The Roca–Runciman Treaty was a commercial agreement between Argentina and the United Kingdom signed in London by the Vice President of Argentina, Julio Argentino Roca, Jr., and the president of the British Board of Trade, Sir Walter Runciman, the British envoy.
As a byproduct of Black Tuesday and the Wall Street Crash of 1929, Great Britain, principal economic partner of Argentina in the 1920s and 1930s, took measures to protect the meat supply market in the Commonwealth. At the Imperial Preference negotiations in Ottawa, bowing to pressure, mainly from Australia and South Africa, Great Britain decided to severely curtail imports of Argentine beef. The idea was to enact monthly cuts of 5% during the first year of the agreement.1 The plan provoked an immediate outcry in Buenos Aires, and the government dispatched Vice-president Roca and a team of negotiators to London. On 1 May 1933 they concluded a bilateral treaty known as the Roca-Runciman Treaty.2 The Argentine Senate ratified this agreement by Law #11,693.
The most salient points of the agreement were:
- Argentina was assured of an export quota of no less than 390,000 metric tonnes of refrigerated beef. 85% of the beef exports were to be made through foreign meat packers. The United Kingdom "would be agreeable to permit" the participation of Argentine meat packers of up to 15%.
- Argentina would give to British companies "a benevolent treatment towards insuring the greatest economic development of the country and the deserved protection to the interests of these companies." 3
- As long as there were currency controls in Argentina (limiting the sending of money abroad), everything that Great Britain would pay for purchases in Argentina, could be returned to the country deducting a percentage from payments to the foreign debt.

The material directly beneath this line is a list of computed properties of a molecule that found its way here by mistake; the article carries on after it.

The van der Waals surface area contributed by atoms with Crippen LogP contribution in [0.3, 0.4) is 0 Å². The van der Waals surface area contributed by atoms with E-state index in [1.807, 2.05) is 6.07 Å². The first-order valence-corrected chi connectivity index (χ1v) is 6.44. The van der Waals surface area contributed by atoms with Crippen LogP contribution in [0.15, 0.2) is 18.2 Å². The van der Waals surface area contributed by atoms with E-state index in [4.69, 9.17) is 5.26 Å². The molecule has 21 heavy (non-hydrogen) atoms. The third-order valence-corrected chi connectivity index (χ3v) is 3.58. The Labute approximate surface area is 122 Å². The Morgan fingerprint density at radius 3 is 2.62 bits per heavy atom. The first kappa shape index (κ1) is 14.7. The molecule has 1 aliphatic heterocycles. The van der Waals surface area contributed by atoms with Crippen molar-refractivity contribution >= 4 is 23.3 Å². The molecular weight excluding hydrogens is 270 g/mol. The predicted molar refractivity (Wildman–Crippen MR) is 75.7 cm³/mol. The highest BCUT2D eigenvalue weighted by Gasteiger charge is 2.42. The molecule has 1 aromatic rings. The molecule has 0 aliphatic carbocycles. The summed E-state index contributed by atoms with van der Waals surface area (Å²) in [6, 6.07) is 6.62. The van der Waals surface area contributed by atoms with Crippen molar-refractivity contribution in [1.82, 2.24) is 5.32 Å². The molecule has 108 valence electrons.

- Argentina would keep free of duties imports of coal and other goods imported from Great Britain at the time, furthermore vowing to buy 100% of their coal needs in Great Britain.
- Argentina agreed not to increase import duties to all British goods, and not to reduce the fees paid to the British railroads in Argentina plus exemptions from certain labor legislation, such as the funding of pension programs.
Vice-president Roca condensed the spirit of the negotiations in the phrase: "It can be said that Argentina is an integral economic part of the British Empire". The treaty had strong political repercussions in Argentina later triggering a conflict from the denunciations of National Representative Lisandro de la Torre.
From this treaty Britain received the greater benefits. For only the promise of purchasing Argentine beef at the reduced levels of the Depression era, Argentina agreed to reduce tariffs on almost 350 British goods to the rates of 1930 and to refrain from imposing duties on main imports such as coal, as already mentioned.1
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Source: Colin, Lewis - "Anglo-Argentine Trade 1945-1965"
as quoted in "Argentina in the Twentieth Century" by David Rock (London 1975) pg 115
The treaty lasted twelve years and ended in 1945 when it was changed to the Eden-Malbrán Treaty.